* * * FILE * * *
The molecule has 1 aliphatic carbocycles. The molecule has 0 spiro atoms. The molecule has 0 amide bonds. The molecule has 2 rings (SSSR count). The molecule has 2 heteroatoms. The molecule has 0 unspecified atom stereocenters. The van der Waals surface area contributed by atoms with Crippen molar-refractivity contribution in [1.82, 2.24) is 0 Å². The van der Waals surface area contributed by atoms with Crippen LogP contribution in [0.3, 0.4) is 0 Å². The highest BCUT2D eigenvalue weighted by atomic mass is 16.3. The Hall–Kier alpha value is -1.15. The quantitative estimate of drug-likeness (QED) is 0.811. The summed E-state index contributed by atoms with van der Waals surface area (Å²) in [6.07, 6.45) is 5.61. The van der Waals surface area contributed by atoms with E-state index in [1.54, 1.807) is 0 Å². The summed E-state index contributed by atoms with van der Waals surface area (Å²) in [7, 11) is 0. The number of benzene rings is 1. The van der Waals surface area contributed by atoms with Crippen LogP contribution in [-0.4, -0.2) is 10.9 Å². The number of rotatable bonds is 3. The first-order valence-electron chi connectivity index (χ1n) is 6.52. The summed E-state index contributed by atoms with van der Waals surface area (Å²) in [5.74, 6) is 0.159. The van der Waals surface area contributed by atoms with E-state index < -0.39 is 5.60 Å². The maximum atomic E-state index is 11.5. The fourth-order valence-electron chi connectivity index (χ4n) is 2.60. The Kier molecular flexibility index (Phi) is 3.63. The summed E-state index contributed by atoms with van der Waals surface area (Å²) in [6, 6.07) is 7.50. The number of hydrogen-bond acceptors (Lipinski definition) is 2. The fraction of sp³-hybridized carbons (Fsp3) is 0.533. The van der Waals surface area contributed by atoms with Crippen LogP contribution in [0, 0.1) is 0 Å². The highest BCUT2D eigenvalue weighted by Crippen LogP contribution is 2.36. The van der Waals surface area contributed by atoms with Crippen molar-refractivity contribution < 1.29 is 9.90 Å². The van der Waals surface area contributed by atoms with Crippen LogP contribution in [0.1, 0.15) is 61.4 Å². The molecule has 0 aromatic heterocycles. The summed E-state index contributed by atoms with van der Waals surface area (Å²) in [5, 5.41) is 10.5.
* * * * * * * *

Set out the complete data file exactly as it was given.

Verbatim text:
The molecule has 1 aliphatic carbocycles. The molecule has 0 spiro atoms. The molecule has 0 amide bonds. The molecule has 2 rings (SSSR count). The molecule has 2 heteroatoms. The molecule has 0 unspecified atom stereocenters. The van der Waals surface area contributed by atoms with Crippen molar-refractivity contribution in [1.82, 2.24) is 0 Å². The van der Waals surface area contributed by atoms with Crippen LogP contribution in [0.3, 0.4) is 0 Å². The highest BCUT2D eigenvalue weighted by atomic mass is 16.3. The Hall–Kier alpha value is -1.15. The quantitative estimate of drug-likeness (QED) is 0.811. The summed E-state index contributed by atoms with van der Waals surface area (Å²) in [6.07, 6.45) is 5.61. The van der Waals surface area contributed by atoms with E-state index in [1.54, 1.807) is 0 Å². The summed E-state index contributed by atoms with van der Waals surface area (Å²) in [7, 11) is 0. The number of benzene rings is 1. The van der Waals surface area contributed by atoms with Crippen LogP contribution in [-0.4, -0.2) is 10.9 Å². The number of rotatable bonds is 3. The first-order valence-electron chi connectivity index (χ1n) is 6.52. The summed E-state index contributed by atoms with van der Waals surface area (Å²) in [5.74, 6) is 0.159. The van der Waals surface area contributed by atoms with E-state index < -0.39 is 5.60 Å². The maximum atomic E-state index is 11.5. The fourth-order valence-electron chi connectivity index (χ4n) is 2.60. The Kier molecular flexibility index (Phi) is 3.63. The summed E-state index contributed by atoms with van der Waals surface area (Å²) in [6, 6.07) is 7.50. The number of hydrogen-bond acceptors (Lipinski definition) is 2. The fraction of sp³-hybridized carbons (Fsp3) is 0.533. The van der Waals surface area contributed by atoms with Crippen LogP contribution in [0, 0.1) is 0 Å². The highest BCUT2D eigenvalue weighted by Crippen LogP contribution is 2.36. The van der Waals surface area contributed by atoms with Crippen molar-refractivity contribution < 1.29 is 9.90 Å². The van der Waals surface area contributed by atoms with Crippen LogP contribution in [0.1, 0.15) is 61.4 Å². The molecule has 0 aromatic heterocycles. The summed E-state index contributed by atoms with van der Waals surface area (Å²) in [5, 5.41) is 10.5.